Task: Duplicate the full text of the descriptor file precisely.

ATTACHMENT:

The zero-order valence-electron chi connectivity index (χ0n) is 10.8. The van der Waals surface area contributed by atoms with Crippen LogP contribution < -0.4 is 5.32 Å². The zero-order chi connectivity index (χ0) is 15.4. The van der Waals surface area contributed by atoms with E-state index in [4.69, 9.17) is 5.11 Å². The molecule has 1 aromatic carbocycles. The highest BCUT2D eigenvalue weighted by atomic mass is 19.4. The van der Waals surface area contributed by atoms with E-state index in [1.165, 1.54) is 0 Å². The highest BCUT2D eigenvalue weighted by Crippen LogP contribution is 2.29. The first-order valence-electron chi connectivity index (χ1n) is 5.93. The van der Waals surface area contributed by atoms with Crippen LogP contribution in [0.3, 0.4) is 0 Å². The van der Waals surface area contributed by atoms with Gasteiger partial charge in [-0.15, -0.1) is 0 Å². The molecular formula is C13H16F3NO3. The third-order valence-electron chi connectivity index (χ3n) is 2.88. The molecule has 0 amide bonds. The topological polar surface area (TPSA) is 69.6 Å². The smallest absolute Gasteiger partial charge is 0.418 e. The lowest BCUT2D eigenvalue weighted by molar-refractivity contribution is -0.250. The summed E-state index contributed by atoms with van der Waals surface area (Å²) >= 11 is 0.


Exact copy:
The zero-order valence-electron chi connectivity index (χ0n) is 10.8. The van der Waals surface area contributed by atoms with Crippen LogP contribution < -0.4 is 5.32 Å². The zero-order chi connectivity index (χ0) is 15.4. The van der Waals surface area contributed by atoms with E-state index in [4.69, 9.17) is 5.11 Å². The molecule has 1 aromatic carbocycles. The highest BCUT2D eigenvalue weighted by atomic mass is 19.4. The van der Waals surface area contributed by atoms with E-state index in [1.165, 1.54) is 0 Å². The highest BCUT2D eigenvalue weighted by Crippen LogP contribution is 2.29. The first-order valence-electron chi connectivity index (χ1n) is 5.93. The van der Waals surface area contributed by atoms with Crippen LogP contribution in [0.3, 0.4) is 0 Å². The van der Waals surface area contributed by atoms with Gasteiger partial charge in [-0.15, -0.1) is 0 Å². The molecular formula is C13H16F3NO3. The third-order valence-electron chi connectivity index (χ3n) is 2.88. The molecule has 0 amide bonds. The topological polar surface area (TPSA) is 69.6 Å². The smallest absolute Gasteiger partial charge is 0.418 e. The lowest BCUT2D eigenvalue weighted by molar-refractivity contribution is -0.250. The summed E-state index contributed by atoms with van der Waals surface area (Å²) >= 11 is 0.